• Veterans’ employment issues largely align with disability issues, specifically with the need for more inclusive workplace policies. Of the 9.8 million veterans in the workforce in 2009, 5.5 million had a diagnosed disability.
• Many employers lack the ability to recruit, hire and accommodate veterans with disabilities. About 70% of respondents could not identify accommodations needed by workers with TBI, while 41% did not know where to find accommodation resources.
• Employers were also unsure of hiring policies involving veterans with disabilities, with 58% incorrectly believing that job applicants must tell employers about disabilities during the hiring process. Few were able to correctly identifying the role of the Americans with Disabilities Act (ADA).
“Are employers ready to hire, retain and accommodate veterans with disabilities (VWDs) returning from engagements in Iraq and Afghanistan? A survey of 1,083 human resource professionals examined employer readiness in three areas: knowledge, beliefs/ willingness and actions/practices, with an emphasis on the signature disabilities of Post-Traumatic Stress Disorder (PTSD) and Traumatic Brain Injury (TBI). Overall, employers surveyed did have willingness to employ VWDs and saw some benefits in doing so. Yet, they had key knowledge gaps around accommodating workers with PTSD and TBI and around disclosure issues. In the area of respondent willingness to employ VWDs, findings indicated most employers believed VWDs would benefit their organizations and would perform as well as other workers. Yet, they believed employing VWDs would involve more costs and more of a manager’s time and were largely unsure if workers with PTSD were more likely than others to be violent in the workplace. Respondents’ actions/practices indicated that the majority were not using recruitment or other resources specific to VWDs and had scant experience in accommodating workers with PTSD and TBI. Implications of these findings are discussed in terms of research and application to impact employer knowledge, willingness and practices around employing VWDs.”
Veterans with disabilities (VWDs) can increase their chances of finding and keeping suitable employment by working with supporting agencies such as the VetSuccess Program of the Department of Veterans Affairs (VA), or the Wounded Warriors program. These organizations provide pamphlets, websites and other resources to help veterans share information with potential employers. However, it is employers who should take the lead in working with these agencies to ensure that they are informed about appropriate hiring practices and accommodations. Although some employers have established practices and systems aimed at creating a more disability-inclusive organizational culture for VWDs, these practices and systems may not yet be operating effectively. Employers also had very little experience accommodating workers with PTSD and TBI, or creating a company infrastructure to support these employees. Accommodations need not be expensive or time-consuming for employers, and the partner organizations mentioned above are a great resource for suggestions and training regarding simple, low-cost accommodations for veterans with disabilities. Most importantly, employers should be engaged in on-going conversations, collaborations and partnerships to further employment success for veterans with disabilities, which are more focused on continuous consultation with advocacy organizations than traditional one-time trainings or information dissemination. Finally, employers need to make sure their decision-making is guided by facts and evidence. Surveyed employers reported concerns about the safety and productivity of VWDs in the workplace, although research suggests otherwise. Workers with PTSD are not more likely than others to be violent in the workplace and perform as well as others.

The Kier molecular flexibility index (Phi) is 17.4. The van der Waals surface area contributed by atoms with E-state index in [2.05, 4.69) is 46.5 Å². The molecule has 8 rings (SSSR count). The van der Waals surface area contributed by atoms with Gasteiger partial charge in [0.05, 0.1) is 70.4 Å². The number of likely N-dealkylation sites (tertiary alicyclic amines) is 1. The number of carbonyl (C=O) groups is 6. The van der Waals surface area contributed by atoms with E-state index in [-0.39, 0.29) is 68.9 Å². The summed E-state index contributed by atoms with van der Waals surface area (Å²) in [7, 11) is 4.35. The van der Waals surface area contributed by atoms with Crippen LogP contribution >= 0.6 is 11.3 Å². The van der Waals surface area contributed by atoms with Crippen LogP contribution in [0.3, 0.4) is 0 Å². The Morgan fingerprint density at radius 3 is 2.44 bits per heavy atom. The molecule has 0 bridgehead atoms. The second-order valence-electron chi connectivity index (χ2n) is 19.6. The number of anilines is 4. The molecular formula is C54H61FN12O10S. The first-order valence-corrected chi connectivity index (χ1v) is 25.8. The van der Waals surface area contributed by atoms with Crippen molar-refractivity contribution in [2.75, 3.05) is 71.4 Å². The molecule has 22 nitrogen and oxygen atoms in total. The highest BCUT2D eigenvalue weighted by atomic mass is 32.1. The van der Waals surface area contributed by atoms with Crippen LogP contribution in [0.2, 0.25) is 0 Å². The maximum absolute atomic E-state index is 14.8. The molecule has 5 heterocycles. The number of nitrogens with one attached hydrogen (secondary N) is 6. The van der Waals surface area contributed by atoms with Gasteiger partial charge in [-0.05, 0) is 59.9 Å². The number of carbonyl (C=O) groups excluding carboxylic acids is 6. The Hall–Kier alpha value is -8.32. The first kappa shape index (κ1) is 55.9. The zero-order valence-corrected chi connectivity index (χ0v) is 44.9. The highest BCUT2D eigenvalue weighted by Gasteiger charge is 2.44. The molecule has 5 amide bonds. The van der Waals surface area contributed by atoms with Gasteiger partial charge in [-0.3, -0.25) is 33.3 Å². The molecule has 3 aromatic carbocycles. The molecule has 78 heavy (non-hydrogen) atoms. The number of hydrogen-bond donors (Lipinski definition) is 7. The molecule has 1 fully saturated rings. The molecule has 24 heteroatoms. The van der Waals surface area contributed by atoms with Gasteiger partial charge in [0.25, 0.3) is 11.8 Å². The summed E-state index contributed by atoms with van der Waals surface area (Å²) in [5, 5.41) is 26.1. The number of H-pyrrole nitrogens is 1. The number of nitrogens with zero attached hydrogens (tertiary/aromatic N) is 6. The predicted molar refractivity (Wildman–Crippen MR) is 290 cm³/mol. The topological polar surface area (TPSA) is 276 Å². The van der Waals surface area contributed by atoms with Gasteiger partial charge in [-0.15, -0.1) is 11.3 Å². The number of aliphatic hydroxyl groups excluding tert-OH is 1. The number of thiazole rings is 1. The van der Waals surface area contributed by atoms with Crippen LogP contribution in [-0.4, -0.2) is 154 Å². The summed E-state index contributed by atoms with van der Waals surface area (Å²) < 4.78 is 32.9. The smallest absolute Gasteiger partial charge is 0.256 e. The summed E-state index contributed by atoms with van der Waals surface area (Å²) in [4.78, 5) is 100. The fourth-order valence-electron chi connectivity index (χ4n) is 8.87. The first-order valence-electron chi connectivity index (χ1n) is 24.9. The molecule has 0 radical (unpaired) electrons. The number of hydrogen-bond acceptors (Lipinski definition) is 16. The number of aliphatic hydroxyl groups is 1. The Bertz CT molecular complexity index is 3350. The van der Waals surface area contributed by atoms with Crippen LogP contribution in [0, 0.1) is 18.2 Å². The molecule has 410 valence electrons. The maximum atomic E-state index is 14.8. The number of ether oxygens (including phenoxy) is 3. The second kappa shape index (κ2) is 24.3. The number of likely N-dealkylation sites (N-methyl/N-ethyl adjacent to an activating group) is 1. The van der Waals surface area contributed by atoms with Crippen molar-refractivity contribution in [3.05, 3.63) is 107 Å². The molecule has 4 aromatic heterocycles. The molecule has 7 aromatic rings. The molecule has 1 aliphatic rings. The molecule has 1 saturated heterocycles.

Although many employers expressed good will and stated the value of VWDs working in their organizations, this alone is not sufficient for the full participation of VWDs in the workforce. Although federal policies provide various incentives for hiring veterans, few employers have policies in place to provide support to VWDs during or after the hiring process. Policy makers may wish to explore the possibility of a reward system for employers who not only hire veterans, but establish evidence-based systems for hiring and supporting VWDs, especially those with the largely invisible disabilities of PTSD and TBI. Fortunately, since this article was published, the Vietnam Veterans’ Readjustment Assistance Act (VEVRAA) has been strengthened to address some of these issues, so policy makers should continue to establish infrastructures for hiring, accommodating and retaining veteran workers with disabilities over the long term as this will be beneficial for both veteran and civilian populations.
For Future Research
Future studies should utilize mixed methods to further examine the relationship between organizational practices and everyday work life. Specifically, researchers should explore the implementation and impact of diversity plans and accommodation practices, and how these impact work-life quality in veterans with PTSD and TBI. As these workers will also likely be confronted with stigma, the impact of the policies will determine whether employees with disabilities are willing to come forward to get the supports they need, and their experience thereafter. Researchers should also interview VWDs to get a sense of the specific workplace practices needed to improve workplace culture. Systematic interviews of employers could also be beneficial in exploring the effectiveness of current knowledge production and dissemination processes, as well as in determining which resources work best within a variety of business organizations that differ in size and sector.